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* = Presenting author

P014 Mucosal lymphocyte subsets in ulcerative colitis at diagnosis and during follow-up

Smids C.*1, Horjus Talabur Horje C.1, Groenen M.1, van Koolwijk E.2, Wahab P.1, van Lochem E.2

1Rijnstate Hospital, IBD Centre, Gastroenterology and Hepatology, Arnhem, Netherlands 2Rijnstate Hospital, Microbiology and Immunology, Arnhem, Netherlands

Background

The initial immunologic processes that occur in the inflamed mucosa of patients with Ulcerative Colitis (UC) remain largely unclear. We aimed to investigate different mucosal lymphocyte subsets in UC patients at diagnosis and during follow-up to study the changes that might occur in different phases of disease activity (remission/exacerbation).

Methods

A total of 35 newly diagnosed untreated adult UC patients and seven healthy controls (HC) were prospectively included. Colonic biopsy specimens of the inflamed areas were collected at diagnosis and, from the same colon segment, during follow-up. Flow cytometry was used to analyse lymphocyte subsets in the colonic biopsy specimen as defined in Table 1.

Results

At diagnosis UC patients displayed higher percentages of CD4+, TCM and lower percentages of CD8+, TEM and mucosal T cells compared to HC (Table 1 and Figure 1).

Compared to diagnosis, a statistical significant increase of mucosal T cells and TEM cells was found in patients colon during remission at follow up (median time to follow-up 20 months, IQR 16–30). No differences compared to baseline percentages were observed in patients with an exacerbation at follow-up (26 months, 19–54, p=0.238) (Table 1 and Figure 1).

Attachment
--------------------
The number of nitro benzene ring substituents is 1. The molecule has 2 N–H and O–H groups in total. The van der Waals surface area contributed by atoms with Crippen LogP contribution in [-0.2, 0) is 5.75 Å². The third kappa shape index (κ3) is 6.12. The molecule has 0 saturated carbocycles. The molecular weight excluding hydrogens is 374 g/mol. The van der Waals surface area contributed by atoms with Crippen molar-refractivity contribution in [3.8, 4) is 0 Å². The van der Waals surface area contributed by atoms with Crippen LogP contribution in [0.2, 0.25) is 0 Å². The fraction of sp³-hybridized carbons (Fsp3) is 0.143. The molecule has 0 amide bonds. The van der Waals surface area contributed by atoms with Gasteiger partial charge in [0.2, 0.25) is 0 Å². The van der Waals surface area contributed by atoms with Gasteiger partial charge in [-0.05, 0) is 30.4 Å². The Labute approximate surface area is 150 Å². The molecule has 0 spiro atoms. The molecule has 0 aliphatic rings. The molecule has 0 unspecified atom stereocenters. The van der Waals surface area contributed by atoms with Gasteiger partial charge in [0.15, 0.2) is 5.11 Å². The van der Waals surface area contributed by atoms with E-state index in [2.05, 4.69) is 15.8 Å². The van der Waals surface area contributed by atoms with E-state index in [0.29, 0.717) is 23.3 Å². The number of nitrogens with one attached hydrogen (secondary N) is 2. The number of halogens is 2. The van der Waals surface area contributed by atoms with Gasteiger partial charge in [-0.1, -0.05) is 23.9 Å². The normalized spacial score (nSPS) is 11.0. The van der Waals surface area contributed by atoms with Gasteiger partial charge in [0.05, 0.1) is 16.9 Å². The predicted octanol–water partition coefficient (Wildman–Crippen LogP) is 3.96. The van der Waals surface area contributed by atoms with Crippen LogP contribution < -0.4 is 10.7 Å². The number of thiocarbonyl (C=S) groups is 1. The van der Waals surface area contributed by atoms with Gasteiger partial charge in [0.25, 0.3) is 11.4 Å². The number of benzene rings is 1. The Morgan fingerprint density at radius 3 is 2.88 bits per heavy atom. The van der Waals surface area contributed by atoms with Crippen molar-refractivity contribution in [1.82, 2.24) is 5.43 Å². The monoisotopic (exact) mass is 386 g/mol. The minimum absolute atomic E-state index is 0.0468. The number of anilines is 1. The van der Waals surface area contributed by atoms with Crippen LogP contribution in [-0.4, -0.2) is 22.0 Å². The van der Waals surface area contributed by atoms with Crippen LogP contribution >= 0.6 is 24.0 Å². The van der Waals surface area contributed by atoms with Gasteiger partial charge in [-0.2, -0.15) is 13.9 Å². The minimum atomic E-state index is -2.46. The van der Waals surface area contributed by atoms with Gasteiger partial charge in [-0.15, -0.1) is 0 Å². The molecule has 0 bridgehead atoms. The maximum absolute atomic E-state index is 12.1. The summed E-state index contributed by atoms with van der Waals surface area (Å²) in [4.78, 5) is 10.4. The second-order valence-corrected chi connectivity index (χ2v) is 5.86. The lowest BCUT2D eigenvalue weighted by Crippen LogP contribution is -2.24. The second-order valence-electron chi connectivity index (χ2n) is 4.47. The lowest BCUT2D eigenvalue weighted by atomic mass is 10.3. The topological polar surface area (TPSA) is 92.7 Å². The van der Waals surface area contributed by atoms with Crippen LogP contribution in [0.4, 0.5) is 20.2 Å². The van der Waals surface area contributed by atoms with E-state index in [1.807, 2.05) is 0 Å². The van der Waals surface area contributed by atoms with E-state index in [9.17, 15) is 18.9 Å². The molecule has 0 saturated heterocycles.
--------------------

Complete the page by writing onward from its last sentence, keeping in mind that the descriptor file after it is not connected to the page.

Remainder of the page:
Table 1. Flow cytometry results of colonic lymphocyte subsets in healthy controls and patients with ulcerative colitis at baseline and during follow-up (either in remission or during exacerbation)

Lymphocyte subsets, median % (interquartile range)Healthy controlsUlcerative colitis – baselineFollow-up – remissionFollow-up – exacerbationp-value between follow-up groups
(n=7)(n=35)(n=8)(n=11)
T cells (CD3+)58 (40–61)57 (48–69)54 (48–78)48 (39–62)0.247
CD4+ T cells (CD3+CD4+)40 (33–57)74 (66–83)a54 (40–70)80 (75–87)a0.001
CD8+ T cells (CD3+CD4+)52 (33–55)21 (16–29)a37 (24–54)13 (10–22)a0.002
Mucosal T cells (CD3+CD103+)40 (32–60)12 (6–18)a36 (14–57)b7 (2–15)a0.004
Regulatory T cells (CD3+CD4+CD25highFoxP3+)8 (3–12)10 (8–14)7 (3–10)11 (8–16)0.055
Naive T cells (TN, CD3+CD27+CD45RA+)13 (10–24)21 (12–30)8 (5–15)18 (14–34)0.013
T effector memory cells re-expressing CD45RA (TEMRA, CD3+CD27CD45RA+)2 (1–6)4 (2–8)4 (2–7)3 (3–4)0.165
Central memory T cells (TCM, CD3+CD27+CD45RA)30 (21–36)50 (39–58)a25 (10–44)55 (50–77)a0.005
Effector memory T cells (TEM, CD3+CD27CD45RA)52 (39–58)21 (12–29)a56 (23–80)b11 (5–21)a0.003

ap<0.05 compared to healthy controls by Mann-Whitney U Test, bp<0.05 compared to baseline values by Wilcoxon signed ranks test.

UC patients in remission at follow-up had comparable lymphocyte subsets to HC (P values all >0.05), while patients with an exacerbation at follow-up had comparable findings to baseline and the same statistical significant differences in lymphocyte subsets were observed compared to HC.

Figure 1

Conclusion

Mucosal inflammation was associated with increased percentages of CD4+ T cells and TCM cells and decreased percentages of (mucosal) CD103+ T cells, CD8+ T cells and TEM cells. A trend towards normalization of the colonic T cell profile, with increase of CD103+ and TEM cells, is seen during remission; suggesting a positive role for these mucosal T cell subpopulations. These observations could question the efficacy of anti-CD103 treatment in UC patients. More research is needed to elucidate the pathological and regulatory effects of the different lymphocyte subsets, as well as their potential predictive role for response to therapy.